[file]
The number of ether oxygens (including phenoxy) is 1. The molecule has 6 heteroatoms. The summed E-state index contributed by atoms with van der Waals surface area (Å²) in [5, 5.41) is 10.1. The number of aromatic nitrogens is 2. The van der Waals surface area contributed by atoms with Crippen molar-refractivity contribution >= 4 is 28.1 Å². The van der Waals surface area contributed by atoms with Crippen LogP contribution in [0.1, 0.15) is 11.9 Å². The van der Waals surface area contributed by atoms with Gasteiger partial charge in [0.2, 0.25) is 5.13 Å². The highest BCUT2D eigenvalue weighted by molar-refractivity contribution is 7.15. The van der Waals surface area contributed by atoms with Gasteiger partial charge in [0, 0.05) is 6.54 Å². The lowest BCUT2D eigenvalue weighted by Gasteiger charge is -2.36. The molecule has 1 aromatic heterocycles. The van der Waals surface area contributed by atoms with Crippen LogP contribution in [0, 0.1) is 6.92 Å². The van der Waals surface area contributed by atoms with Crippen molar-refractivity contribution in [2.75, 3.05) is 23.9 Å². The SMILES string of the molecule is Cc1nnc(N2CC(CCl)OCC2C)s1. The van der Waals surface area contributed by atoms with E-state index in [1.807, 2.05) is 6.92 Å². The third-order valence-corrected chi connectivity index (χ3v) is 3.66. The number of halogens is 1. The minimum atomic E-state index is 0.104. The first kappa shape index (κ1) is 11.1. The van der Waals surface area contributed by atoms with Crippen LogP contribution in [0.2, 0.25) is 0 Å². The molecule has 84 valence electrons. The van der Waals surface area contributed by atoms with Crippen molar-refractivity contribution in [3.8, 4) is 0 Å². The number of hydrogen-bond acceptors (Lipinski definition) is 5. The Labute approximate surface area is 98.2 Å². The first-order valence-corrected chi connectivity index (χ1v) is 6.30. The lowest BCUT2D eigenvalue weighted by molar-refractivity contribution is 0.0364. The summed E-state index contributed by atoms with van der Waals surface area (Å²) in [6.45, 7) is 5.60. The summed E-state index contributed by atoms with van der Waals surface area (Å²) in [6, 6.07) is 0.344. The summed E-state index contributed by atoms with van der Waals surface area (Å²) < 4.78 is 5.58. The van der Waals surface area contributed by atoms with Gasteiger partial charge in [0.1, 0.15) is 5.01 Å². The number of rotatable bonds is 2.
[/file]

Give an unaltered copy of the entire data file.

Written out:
The number of ether oxygens (including phenoxy) is 1. The molecule has 6 heteroatoms. The summed E-state index contributed by atoms with van der Waals surface area (Å²) in [5, 5.41) is 10.1. The number of aromatic nitrogens is 2. The van der Waals surface area contributed by atoms with Crippen molar-refractivity contribution >= 4 is 28.1 Å². The van der Waals surface area contributed by atoms with Crippen LogP contribution in [0.1, 0.15) is 11.9 Å². The van der Waals surface area contributed by atoms with Gasteiger partial charge in [0.2, 0.25) is 5.13 Å². The highest BCUT2D eigenvalue weighted by molar-refractivity contribution is 7.15. The van der Waals surface area contributed by atoms with Gasteiger partial charge in [0, 0.05) is 6.54 Å². The lowest BCUT2D eigenvalue weighted by Gasteiger charge is -2.36. The molecule has 1 aromatic heterocycles. The van der Waals surface area contributed by atoms with Crippen LogP contribution in [0, 0.1) is 6.92 Å². The van der Waals surface area contributed by atoms with Crippen molar-refractivity contribution in [2.75, 3.05) is 23.9 Å². The SMILES string of the molecule is Cc1nnc(N2CC(CCl)OCC2C)s1. The van der Waals surface area contributed by atoms with E-state index in [1.807, 2.05) is 6.92 Å². The third-order valence-corrected chi connectivity index (χ3v) is 3.66. The number of halogens is 1. The minimum atomic E-state index is 0.104. The first kappa shape index (κ1) is 11.1. The van der Waals surface area contributed by atoms with Crippen LogP contribution in [0.2, 0.25) is 0 Å². The molecule has 84 valence electrons. The van der Waals surface area contributed by atoms with Crippen molar-refractivity contribution in [3.8, 4) is 0 Å². The number of hydrogen-bond acceptors (Lipinski definition) is 5. The Labute approximate surface area is 98.2 Å². The first-order valence-corrected chi connectivity index (χ1v) is 6.30. The lowest BCUT2D eigenvalue weighted by molar-refractivity contribution is 0.0364. The summed E-state index contributed by atoms with van der Waals surface area (Å²) in [6.45, 7) is 5.60. The summed E-state index contributed by atoms with van der Waals surface area (Å²) in [6, 6.07) is 0.344. The summed E-state index contributed by atoms with van der Waals surface area (Å²) < 4.78 is 5.58. The van der Waals surface area contributed by atoms with Gasteiger partial charge in [0.1, 0.15) is 5.01 Å². The number of rotatable bonds is 2.